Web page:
• You have an identifiability issue in that you really only have 2 distinct parameters rather than 3. Note that $a e^{-k t + m}=a e^{m} e^{-k t}=c e^{-k t}$. So rewriting your model as $c e^{-k t}$ should get you more consistent results. – JimB Feb 20 '16 at 15:51
• i tried out removing the +m. didnt help getting better results. – Christopher Bee Feb 20 '16 at 16:09

## 2 Answers

I assume that you need to compare parameters among the different 3-minute time intervals. To do so you'll need to construct a functional form that allows such a comparison. You mention an "exponential" curve but that needs more specificity. One possibility is the following.

First set the beginning of the time period: t0.

t0 = Min[data[[All, 1]]];


Then fit the following model:

nlm = NonlinearModelFit[data, {a Exp[-k (t - t0)] + m, m < Min[data[[All, 2]]]},
{a, k, {m, 0.075}}, t]
nlm["BestFitParameters"]
(* {a->0.03810162618882989, k->1.0157428075372188, m->0.07725243271210368} *)


Then display the fit and various residual plots:

(* Collect some summary statistics *)
residuals = nlm["FitResiduals"];
predicted = nlm["PredictedResponse"];
residMean = Mean[residuals];
residSD = StandardDeviation[residuals];

(* Data and predictions *)
Show[ListPlot[data, PlotStyle -> LightGray],
Plot[nlm[t], {t, 6, 9}, PlotStyle -> Red],
PlotLabel -> "Data and prediction", Frame -> True] (* Predicted vs. Residual *)
ListPlot[Transpose[{predicted, residuals}],
PlotLabel -> "Predicted vs. Residual",
Frame -> True, PlotStyle -> LightGray] (* Histogram of residuals *)
Show[{Histogram[residuals, Automatic, "PDF"],
Plot[PDF[NormalDistribution[residMean, residSD], x], {x, Min[residuals], Max[residuals]}]},
PlotRange -> All, PlotLabel -> "Histogram of residuals", Frame -> True] (* Quantile plot *)
QuantilePlot[residuals, PlotLabel -> "QuantilePlot", Frame -> True] The histogram and quantile plot suggest some departures from the assumed normality (a slightly heavy right tail and a slightly light left tail - i.e., residuals are skewed to the right a bit). Given the large amount of data, the standard errors for the parameter estimates might be a bit off but probably nothing to worry about.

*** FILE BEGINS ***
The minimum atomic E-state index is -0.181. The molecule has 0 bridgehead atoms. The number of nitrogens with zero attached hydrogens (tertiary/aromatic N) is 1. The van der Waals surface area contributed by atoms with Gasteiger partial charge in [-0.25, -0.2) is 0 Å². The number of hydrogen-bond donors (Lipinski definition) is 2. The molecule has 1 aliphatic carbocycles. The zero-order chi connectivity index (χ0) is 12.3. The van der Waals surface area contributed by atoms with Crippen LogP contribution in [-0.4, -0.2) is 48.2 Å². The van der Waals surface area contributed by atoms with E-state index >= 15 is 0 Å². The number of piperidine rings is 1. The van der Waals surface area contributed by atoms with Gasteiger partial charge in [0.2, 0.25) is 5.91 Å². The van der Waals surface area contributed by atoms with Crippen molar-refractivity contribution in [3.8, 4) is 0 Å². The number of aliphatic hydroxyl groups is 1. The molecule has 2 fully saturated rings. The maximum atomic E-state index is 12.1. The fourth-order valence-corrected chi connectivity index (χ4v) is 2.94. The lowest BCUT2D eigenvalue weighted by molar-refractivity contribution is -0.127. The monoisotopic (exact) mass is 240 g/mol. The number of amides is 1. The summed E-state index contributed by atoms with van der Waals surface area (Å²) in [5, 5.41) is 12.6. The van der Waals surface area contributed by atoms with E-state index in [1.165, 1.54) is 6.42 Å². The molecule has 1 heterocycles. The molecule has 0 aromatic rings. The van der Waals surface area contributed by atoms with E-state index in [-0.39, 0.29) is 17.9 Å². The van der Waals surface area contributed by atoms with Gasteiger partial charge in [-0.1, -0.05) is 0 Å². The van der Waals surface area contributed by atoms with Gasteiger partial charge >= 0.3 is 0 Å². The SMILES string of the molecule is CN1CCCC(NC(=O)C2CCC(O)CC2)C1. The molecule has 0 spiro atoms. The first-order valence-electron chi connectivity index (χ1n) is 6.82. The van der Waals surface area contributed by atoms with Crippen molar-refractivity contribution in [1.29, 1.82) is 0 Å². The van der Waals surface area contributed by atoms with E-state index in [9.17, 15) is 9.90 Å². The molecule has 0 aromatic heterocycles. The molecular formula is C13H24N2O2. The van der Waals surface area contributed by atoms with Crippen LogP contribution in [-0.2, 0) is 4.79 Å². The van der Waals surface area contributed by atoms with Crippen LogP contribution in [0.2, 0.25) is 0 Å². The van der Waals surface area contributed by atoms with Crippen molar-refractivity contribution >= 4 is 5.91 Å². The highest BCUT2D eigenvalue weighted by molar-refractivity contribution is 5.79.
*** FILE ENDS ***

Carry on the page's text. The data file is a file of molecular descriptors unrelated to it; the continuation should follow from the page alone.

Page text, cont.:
• +1 for identifying the crucial factor of adding an offset m. As you pointed out in your earlier comment the time offset, t0 is really not needed. However, I think it is a nice touch and probably useful when describing real physical systems so that the amplitude is significant. – Jack LaVigne Feb 21 '16 at 14:59
• @JackLaVigne. Thanks. I agree with what you say about the amplitude: t0 is needed to allow for meaningful comparisons of the a parameter across datasets. – JimB Feb 21 '16 at 16:32

I think I saw this data once on this site and the plots look suspiciously familiar ... but whatever, a start to discuss:

myData = Import["data.txt", "Data"] model = -a  x^3 + b  x^2 - c x + d

myFit = Normal[NonlinearModelFit[myData, model, {a, b, c, d}, x]]


$-0.00160329 x^3+0.0411292 x^2-0.354777 x+1.10907$

lp1 = ListPlot[{myData}]
p2 = Plot[myFit, {x, 6, 9}, PlotStyle -> Red]
Show[lp1, p2] • i dont know what you mean with "suspicious". i know that you cant have seen this exact dataset because it was taken two months ago and not posted anywhere. you might have seen similar plots because its from a "special" way to analyze certain molecules (dont want to touch on chemistry in this forum^^) – Christopher Bee Feb 21 '16 at 16:03
• now to your "solution": as i stated in my last edit, the dataset was fittable with an exponentil funktion very nicely. and sinc in the end i needed the "k" value, your solution doesnt solve the problem. – Christopher Bee Feb 21 '16 at 16:08